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Astronomers can't see “Planet Nine.” But it makes its presence known.

The massive hypothetical object, which supposedly looms at the edge of our solar system, has been invoked to explain the strange clustering of objects in the Kuiper belt and the unusual way they orbit the Sun.

Now Planet Nine predictors Konstantin Batygin and Mike Brown of Caltech, along with graduate student Elizabeth Bailey, offer another piece of evidence for the elusive sphere's existence: It adds “wobble” to the solar system, they say, tilting it in relation to the sun.

“Because Planet Nine is so massive and has an orbit tilted compared to the other planets, the solar system has no choice but to slowly twist out of alignment,” lead author Bailey said in a statement.

The new research led by Bailey is based on the observation that the sun rotates on a different axis than the orbits of the planets. Mercury, Venus, Earth, Mars, Jupiter, Saturn, Uranus and Neptune all move around the sun in a flat, shared plane — it's as if the planets were skaters on the same rink. But that plane is tilted at a six-degree angle with respect to the sun (which, from our perspective, makes it look like the sun is tilted).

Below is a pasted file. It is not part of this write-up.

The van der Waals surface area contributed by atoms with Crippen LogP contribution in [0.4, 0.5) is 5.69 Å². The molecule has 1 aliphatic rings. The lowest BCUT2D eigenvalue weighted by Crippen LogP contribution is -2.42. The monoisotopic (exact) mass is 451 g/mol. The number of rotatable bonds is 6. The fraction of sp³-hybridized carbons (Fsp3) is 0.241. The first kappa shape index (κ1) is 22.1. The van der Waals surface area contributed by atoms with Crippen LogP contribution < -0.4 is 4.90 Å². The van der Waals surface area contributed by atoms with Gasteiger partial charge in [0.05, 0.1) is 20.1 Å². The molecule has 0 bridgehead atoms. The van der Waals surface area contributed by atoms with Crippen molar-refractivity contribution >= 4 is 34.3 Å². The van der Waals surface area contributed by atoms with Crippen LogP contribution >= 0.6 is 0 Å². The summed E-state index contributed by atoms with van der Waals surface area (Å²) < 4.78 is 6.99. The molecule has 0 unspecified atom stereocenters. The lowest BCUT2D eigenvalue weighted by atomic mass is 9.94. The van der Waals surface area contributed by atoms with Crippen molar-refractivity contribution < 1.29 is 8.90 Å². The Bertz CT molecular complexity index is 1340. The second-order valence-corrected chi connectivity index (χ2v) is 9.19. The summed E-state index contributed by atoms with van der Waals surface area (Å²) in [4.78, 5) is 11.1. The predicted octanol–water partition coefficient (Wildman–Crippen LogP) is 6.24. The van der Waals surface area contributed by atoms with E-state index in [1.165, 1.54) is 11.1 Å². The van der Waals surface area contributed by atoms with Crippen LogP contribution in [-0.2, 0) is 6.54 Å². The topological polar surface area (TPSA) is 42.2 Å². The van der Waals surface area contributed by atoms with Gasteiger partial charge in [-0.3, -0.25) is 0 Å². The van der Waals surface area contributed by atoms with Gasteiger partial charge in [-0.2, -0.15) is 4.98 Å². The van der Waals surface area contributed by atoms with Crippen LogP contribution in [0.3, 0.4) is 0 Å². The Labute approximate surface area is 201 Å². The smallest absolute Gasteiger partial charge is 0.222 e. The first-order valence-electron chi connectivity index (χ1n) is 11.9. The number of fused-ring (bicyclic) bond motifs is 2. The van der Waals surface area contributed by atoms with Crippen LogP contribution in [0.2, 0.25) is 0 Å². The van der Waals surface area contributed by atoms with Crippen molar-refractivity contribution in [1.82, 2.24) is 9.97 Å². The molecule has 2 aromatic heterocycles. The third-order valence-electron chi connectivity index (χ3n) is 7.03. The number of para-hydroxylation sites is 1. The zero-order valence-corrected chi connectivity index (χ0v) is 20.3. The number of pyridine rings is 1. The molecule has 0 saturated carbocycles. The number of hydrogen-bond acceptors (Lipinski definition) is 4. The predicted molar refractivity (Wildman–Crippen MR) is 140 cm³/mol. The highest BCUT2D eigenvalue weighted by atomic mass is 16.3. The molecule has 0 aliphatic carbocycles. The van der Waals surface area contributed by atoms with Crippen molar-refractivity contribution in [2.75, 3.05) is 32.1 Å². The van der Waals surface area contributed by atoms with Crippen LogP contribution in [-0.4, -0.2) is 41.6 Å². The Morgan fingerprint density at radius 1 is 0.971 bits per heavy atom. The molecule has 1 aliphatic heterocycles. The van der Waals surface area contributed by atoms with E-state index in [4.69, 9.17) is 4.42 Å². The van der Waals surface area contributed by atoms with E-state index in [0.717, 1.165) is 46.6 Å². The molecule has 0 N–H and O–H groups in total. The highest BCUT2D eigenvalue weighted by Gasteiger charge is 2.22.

This tilt doesn't jibe with how astronomers say the solar system formed: 4.6 billion years ago, gravity started to pull together a vast, scattered cloud of gas and dust, causing it to spin into a disk. The center of the circle collapsed into a hot, dense ball of gas — the sun — and the remainder accumulated into planets. Because the sun came from the same disk as everything else, it should be spinning on the same plane. But it's not.

“It's such a deep-rooted mystery and so difficult to explain that people just don't talk about it,” Brown said.

Enter Planet Nine. Based on Batygin and Brown's previous calculations, the hypothesized planet weighs five to 10 times as much as Earth and is, on average, 20 times farther from the sun than Neptune. It takes Planet Nine 10,000 to 20,000 years to orbit the sun.

The study was posted in the online research database ArXiv, and will be published in the Astrophysical Journal this year.

According to Batygin, the research is a “consistency check” for their theories about Planet Nine. It provides another piece of evidence for the planet's existence, but it doesn't change our understanding of it or make it any easier to find. He, Bailey and Brown also don't know why the planet's orbit would be so off-kilter in the first place — perhaps it was knocked askew by Jupiter, or was influenced by the gravitational pull of other stars.

Most of all, they need to find the darn thing. Scientists have a sense of its orbital path, but that path is thousands of years long. Even with some of the most powerful telescopes scouring the skies, it could be a very long wait.